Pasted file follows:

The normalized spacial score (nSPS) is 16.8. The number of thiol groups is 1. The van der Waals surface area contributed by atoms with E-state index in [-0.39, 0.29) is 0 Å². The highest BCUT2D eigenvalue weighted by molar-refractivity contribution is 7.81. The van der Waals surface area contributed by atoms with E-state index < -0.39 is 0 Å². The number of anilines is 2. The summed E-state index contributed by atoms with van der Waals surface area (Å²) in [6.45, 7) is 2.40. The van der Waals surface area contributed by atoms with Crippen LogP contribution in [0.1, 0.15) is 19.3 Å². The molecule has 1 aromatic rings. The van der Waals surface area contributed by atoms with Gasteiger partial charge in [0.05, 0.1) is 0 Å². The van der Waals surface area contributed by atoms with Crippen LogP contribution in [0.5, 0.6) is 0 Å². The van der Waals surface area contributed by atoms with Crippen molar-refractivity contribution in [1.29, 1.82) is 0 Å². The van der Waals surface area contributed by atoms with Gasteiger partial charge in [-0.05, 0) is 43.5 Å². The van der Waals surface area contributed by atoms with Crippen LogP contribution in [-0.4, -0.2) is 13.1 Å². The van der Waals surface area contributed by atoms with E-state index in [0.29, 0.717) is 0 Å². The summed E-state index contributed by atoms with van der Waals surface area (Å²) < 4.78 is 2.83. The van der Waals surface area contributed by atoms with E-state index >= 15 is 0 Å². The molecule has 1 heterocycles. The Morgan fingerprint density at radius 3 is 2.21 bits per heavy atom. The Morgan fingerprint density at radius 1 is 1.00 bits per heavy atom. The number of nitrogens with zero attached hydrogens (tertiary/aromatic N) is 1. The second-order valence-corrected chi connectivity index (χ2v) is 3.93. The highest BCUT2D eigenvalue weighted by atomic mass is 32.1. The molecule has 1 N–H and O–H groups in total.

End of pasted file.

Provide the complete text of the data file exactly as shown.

The normalized spacial score (nSPS) is 16.8. The number of thiol groups is 1. The van der Waals surface area contributed by atoms with E-state index in [-0.39, 0.29) is 0 Å². The highest BCUT2D eigenvalue weighted by molar-refractivity contribution is 7.81. The van der Waals surface area contributed by atoms with E-state index < -0.39 is 0 Å². The number of anilines is 2. The summed E-state index contributed by atoms with van der Waals surface area (Å²) in [6.45, 7) is 2.40. The van der Waals surface area contributed by atoms with Crippen LogP contribution in [0.1, 0.15) is 19.3 Å². The molecule has 1 aromatic rings. The van der Waals surface area contributed by atoms with Gasteiger partial charge in [0.05, 0.1) is 0 Å². The van der Waals surface area contributed by atoms with Crippen LogP contribution in [0.5, 0.6) is 0 Å². The van der Waals surface area contributed by atoms with Crippen molar-refractivity contribution in [1.29, 1.82) is 0 Å². The van der Waals surface area contributed by atoms with Gasteiger partial charge in [-0.05, 0) is 43.5 Å². The van der Waals surface area contributed by atoms with Crippen LogP contribution in [-0.4, -0.2) is 13.1 Å². The van der Waals surface area contributed by atoms with E-state index in [0.29, 0.717) is 0 Å². The summed E-state index contributed by atoms with van der Waals surface area (Å²) < 4.78 is 2.83. The van der Waals surface area contributed by atoms with E-state index >= 15 is 0 Å². The molecule has 1 heterocycles. The Morgan fingerprint density at radius 3 is 2.21 bits per heavy atom. The Morgan fingerprint density at radius 1 is 1.00 bits per heavy atom. The number of nitrogens with zero attached hydrogens (tertiary/aromatic N) is 1. The second-order valence-corrected chi connectivity index (χ2v) is 3.93. The highest BCUT2D eigenvalue weighted by atomic mass is 32.1. The molecule has 1 N–H and O–H groups in total.